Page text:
Bastrop (population 8000) is the second oldest town in Texas, so it is full of historic sites. At the corner of Church and Buttonwood Streets is the Bastrop Military School, founded in 1852.
Bastrop's Army Recruiting Depot is at the corner of Main and Chestnut Streets in the historic district.
With rolling terrain and woods full of loblolly pines, Bastrop State Park is an ideal orienteering venue. Locals call these trees the Lost Pines, because they are separated by 150 miles from the large forests of east Texas. Nadia Scharlau is checking her 80m receiver on Thursday, May 8 at Event Headquarters, the Copperas Creek campground. In 2006, she medalled at the ARDF World Championships in Bulgaria.
Matthew Robbins AA9YH (left) and Dick Arnett WB4SUV did some quick repairs to a two-meter transmitter on Thursday. These little one-piece transmitter/antenna sets were made by ARDFers in the Cincinnati area.
One of the 80m transmitters with crappie fishing pole antenna. Note the loading coil and the two radials.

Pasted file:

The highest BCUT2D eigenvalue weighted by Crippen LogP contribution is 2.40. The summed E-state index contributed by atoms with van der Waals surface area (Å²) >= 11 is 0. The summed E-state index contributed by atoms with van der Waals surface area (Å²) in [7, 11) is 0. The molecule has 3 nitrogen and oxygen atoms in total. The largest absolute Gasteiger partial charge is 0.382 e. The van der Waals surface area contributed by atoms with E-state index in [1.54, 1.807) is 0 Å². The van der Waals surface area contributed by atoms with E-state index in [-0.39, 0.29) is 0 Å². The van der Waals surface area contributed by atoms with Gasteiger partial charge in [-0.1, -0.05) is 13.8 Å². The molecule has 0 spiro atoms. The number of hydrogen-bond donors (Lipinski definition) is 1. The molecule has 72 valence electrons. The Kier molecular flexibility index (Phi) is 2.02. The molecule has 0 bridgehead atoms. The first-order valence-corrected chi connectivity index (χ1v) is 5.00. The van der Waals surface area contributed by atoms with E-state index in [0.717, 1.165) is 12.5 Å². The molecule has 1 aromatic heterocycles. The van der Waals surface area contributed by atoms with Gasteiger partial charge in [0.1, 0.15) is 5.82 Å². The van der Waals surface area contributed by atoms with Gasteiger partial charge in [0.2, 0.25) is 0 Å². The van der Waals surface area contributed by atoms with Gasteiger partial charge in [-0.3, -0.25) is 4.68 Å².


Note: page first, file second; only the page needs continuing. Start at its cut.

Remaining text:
April Moell WA6OPS (left) draws numbers from a hat to determine the starting order for Friday. The same order, in reverse, was used on Saturday. Jennifer and Kenneth Harker, W5JEN and WM5R, are the organizers of this year's championships.
Marvin Johnston KE6HTS (right) brought electronic scoring equipment on loan from the Los Angeles Orienteering Club. This provided a complete record of each competitor's performance, including time at each fox transmitter.
Mike Urich KA5CVH rebuilt his 2m tape-measure yagi on Thursday to provide a convenient mount for his receiver. He got help from Harley Leach KI7XF.
Matthew Robbins AA9YH (pictured) presented basic ARDF Thursday evening, followed by a talk on championship rules and course hazards by Ken Harker WM5R.
Photos and captions Copyright © 2008 Joseph D. Moell. All rights reserved.
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This page updated 24 February 2009